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But ah! what myriads claim the bended knee ?*
Again to visit her cold cell of clay,
On yon hoar summit, mildly bright
With purple ether's liquid light,
On dazzling bursts of heavenly fire ;
say, what sounds my ear invade
* According to an ancient proverb, it was less difficult in Egypt to find a god than a man. + The Hieroglyphics.
| The Catacombs. $" The Persians," says Herodotus, “ have no temples, altars, They sacrifice on the tops of the highest mountains." I. 131.
|| Æn. VI. 46, &c.
Her figure swells ! she foams, she raves! Her figure swells to more than mortal size!
Streams of rapture roll along,
Silver notes ascend the skies:
Oh catch it, ere it dies!
Breathing a prophetic flame.
Mona, thy Druid-rites awake the dead !
Even whisper to the idle air;
Shivered by thy piercing glance,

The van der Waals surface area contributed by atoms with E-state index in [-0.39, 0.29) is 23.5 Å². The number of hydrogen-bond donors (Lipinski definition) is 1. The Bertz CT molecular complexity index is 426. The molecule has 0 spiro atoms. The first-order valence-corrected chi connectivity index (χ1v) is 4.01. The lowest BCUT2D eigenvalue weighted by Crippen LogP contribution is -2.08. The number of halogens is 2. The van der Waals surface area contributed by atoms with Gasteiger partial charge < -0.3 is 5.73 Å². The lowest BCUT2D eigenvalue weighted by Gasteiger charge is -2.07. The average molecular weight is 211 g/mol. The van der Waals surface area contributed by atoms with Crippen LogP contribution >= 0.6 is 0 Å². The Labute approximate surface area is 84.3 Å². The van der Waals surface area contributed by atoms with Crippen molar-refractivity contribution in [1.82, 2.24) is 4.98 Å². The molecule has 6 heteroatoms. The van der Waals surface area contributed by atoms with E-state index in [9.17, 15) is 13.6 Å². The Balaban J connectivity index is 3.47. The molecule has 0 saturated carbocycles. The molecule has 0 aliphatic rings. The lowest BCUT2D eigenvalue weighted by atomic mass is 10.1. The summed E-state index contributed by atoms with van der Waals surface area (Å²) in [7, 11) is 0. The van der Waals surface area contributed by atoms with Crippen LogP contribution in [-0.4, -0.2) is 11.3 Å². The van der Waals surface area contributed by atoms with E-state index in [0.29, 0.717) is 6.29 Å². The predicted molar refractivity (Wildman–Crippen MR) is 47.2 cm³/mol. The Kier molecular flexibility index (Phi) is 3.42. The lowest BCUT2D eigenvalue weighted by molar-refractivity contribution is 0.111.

Pointless falls the hero's lance.
* See Tacitus, l. xiv. c. 29.
Hark, the bard's soul inspires the vocal string!
Chased by the Morn from Snowdon's awful brow, Where late she sate and scowled on the black wave
Lo, steel-clad War his gorgeous standard rears!
The red-cross squadrons madly rage,
And mow thro' infancy and age;
Veiling from the eye of day,
Penance dreams her life away; In cloistered solitude she sits and sighs, While from each shrine still, small responses rise. Hear with what heartfelt beat the midnight bell Swings its low summons thro’ the hollow pile ! The weak, wan votarist leaves her twilight cell, To walk, with taper dim, the winding aisle ;
With choral chantings vainly to aspire Beyond this nether sphere, on Rapture's wing of fire.
* This remarkable event happened at the siege and sack of Jerusalem in the last year of the eleventh century. Matth. Paris, IV. 2.
Lord of each pang the nerves can feel,
Hence with the rack and reeking wheel.
While gleams of glory open round,
Her heavenly form, with glowing hand,
Each fine feeling as it flows;
Pure as the mountain-snows:
Celestial transports round her play,
Shrinking from her glance in vain.
Her touch unlocks the day-spring from above, And lo! it visits man with beams of light and love.
WRITTEN TO BE SPOKEN BY
Yes, 'tis the pulse of life! my fears were vain ;
To drop all metaphor, that little bell
* After a Tragedy, performed for her benefit, at the Theatre Royal in Drury Lane, April 27, 1795.